Could it be that, compelled by our culturally-ingrained tendency toward pragmatism, reductionism, and bravado, we outwardly praise the clever functioning and data-described achievements of our technological creations, yet inwardly we sense that there is something more soul-stirring and more consistent with the good stuff of which we’re made, and more reflective of the beauty of our Maker?
The first thing we know about God and His character—before anything else—was that He created, profoundly speaking the very existence of something into being without canvas, brush, paint, wood, metal or even clay for that matter.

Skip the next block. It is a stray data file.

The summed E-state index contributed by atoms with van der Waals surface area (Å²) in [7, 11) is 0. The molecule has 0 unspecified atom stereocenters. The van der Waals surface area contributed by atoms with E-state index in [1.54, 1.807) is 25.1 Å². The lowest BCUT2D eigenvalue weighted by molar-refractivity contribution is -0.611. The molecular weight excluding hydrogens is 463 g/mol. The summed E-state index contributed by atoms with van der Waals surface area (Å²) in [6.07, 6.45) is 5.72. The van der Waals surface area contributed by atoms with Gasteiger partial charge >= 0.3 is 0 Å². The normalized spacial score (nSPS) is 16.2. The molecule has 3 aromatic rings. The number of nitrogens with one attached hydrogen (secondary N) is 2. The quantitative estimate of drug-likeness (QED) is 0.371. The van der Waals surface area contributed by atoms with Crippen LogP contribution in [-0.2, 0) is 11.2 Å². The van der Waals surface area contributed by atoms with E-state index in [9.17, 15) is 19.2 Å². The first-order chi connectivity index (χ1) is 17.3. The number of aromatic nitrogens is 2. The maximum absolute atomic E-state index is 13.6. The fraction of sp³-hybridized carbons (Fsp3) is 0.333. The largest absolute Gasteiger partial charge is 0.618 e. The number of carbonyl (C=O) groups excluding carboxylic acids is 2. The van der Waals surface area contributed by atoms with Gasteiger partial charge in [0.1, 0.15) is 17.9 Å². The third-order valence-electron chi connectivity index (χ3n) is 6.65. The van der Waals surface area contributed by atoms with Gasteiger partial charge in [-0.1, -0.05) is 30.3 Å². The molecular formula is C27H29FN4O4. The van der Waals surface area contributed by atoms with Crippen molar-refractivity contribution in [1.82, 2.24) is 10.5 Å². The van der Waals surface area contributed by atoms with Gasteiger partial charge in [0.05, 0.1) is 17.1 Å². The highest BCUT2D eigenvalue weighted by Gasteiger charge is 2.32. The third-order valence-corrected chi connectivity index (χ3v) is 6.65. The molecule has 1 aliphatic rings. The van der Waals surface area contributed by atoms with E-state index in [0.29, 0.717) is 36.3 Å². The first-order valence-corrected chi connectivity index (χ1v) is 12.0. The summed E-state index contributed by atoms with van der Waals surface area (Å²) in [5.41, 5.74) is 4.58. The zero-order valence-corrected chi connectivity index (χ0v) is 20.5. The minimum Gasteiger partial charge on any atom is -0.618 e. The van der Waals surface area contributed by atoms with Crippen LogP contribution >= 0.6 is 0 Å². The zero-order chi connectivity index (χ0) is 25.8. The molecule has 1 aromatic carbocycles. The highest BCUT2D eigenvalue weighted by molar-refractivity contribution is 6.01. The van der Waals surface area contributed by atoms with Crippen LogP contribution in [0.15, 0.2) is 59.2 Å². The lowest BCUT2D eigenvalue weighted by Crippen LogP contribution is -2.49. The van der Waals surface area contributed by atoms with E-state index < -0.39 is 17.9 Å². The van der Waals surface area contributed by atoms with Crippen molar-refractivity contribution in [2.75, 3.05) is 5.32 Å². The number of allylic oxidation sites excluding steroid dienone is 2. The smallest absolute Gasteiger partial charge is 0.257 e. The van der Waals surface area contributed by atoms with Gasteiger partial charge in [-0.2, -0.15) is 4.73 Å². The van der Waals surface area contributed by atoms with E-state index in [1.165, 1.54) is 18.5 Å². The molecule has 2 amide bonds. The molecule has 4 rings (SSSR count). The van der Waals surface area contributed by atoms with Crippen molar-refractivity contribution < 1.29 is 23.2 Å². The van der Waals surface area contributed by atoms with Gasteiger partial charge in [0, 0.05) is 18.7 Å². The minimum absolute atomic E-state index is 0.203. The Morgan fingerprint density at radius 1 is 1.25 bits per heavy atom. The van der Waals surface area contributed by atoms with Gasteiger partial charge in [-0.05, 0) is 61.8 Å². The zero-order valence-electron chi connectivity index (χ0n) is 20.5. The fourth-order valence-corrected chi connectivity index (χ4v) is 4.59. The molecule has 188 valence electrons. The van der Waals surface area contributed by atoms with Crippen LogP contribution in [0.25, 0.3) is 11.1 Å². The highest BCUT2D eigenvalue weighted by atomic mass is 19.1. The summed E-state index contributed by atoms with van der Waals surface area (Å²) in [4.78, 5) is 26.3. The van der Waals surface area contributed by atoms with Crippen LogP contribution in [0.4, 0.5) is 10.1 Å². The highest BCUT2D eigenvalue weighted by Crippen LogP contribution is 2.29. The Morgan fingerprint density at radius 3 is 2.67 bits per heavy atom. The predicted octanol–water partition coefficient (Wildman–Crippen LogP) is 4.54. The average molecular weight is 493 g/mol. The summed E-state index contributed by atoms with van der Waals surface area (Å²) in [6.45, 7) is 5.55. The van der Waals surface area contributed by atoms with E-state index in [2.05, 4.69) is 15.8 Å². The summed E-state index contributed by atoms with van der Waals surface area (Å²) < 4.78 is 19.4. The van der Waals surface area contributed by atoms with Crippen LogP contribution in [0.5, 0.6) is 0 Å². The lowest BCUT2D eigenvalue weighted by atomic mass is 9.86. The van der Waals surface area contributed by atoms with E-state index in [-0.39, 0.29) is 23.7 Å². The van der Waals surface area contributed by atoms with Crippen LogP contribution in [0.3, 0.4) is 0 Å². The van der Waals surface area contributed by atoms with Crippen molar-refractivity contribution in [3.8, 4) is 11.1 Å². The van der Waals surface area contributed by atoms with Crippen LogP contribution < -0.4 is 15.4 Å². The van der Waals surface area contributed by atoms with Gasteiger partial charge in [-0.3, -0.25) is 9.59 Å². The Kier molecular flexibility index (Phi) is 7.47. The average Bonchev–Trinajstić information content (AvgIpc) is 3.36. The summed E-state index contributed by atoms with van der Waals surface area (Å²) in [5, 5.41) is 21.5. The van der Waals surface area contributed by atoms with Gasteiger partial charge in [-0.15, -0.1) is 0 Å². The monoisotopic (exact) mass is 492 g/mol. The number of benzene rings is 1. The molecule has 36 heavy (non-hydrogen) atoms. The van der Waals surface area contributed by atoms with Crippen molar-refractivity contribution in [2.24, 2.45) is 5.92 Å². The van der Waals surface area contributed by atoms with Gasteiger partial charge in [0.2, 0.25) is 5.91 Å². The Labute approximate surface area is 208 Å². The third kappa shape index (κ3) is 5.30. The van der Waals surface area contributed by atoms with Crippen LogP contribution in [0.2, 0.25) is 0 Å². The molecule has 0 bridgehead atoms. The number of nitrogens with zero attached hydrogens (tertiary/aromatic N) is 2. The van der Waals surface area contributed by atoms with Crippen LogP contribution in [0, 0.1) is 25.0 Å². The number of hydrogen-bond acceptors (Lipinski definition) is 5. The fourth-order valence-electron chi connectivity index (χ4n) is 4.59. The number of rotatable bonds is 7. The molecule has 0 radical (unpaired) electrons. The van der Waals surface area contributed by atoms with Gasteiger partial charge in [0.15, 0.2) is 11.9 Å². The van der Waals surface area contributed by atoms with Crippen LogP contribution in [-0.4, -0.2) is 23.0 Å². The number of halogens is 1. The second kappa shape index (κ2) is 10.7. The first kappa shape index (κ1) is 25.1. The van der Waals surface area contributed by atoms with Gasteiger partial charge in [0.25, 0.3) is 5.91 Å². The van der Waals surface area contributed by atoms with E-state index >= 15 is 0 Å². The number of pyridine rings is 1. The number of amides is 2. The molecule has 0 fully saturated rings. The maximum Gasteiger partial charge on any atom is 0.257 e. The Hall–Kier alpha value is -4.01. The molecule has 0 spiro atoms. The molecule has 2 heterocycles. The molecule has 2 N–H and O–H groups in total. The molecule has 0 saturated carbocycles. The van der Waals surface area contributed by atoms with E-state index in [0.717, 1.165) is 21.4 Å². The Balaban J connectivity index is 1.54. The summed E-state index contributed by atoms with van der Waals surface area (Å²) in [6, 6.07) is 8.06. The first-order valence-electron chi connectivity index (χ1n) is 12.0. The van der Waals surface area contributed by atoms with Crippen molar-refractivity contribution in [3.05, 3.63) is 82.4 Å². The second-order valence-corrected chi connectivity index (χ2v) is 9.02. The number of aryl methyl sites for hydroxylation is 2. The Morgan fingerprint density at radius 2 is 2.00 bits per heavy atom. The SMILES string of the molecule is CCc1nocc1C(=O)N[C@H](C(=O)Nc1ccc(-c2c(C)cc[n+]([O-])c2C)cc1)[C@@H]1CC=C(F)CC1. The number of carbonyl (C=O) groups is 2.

Everyday liturgies shape and form us. Howard Schaap explores the simple, and surprisingly profound, liturgy of pet ownership.
How do we avoid the temptation to pit science against faith and, in so doing, risk diminishing faith to nothing more than a series of propositions and claims and distorting science into an endeavor to prove or disprove the existence of God?
The tension between Scripture’s description of the beginning of creation and the description provided by contemporary science can be particularly troublesome, but it does not have to be.
Harari assumes a God-of-the-gaps approach to science and progress generally; he assumes that, because we now know how things like disease, weather, and war arise and function, we can no longer chalk these things up to God’s Will. Though this is a faulty assumption—just because we know about the biochemistry of sickle cell anemia doesn’t mean it cannot be part of God’s plan—it is not an uncommon one, especially in scientific humanism.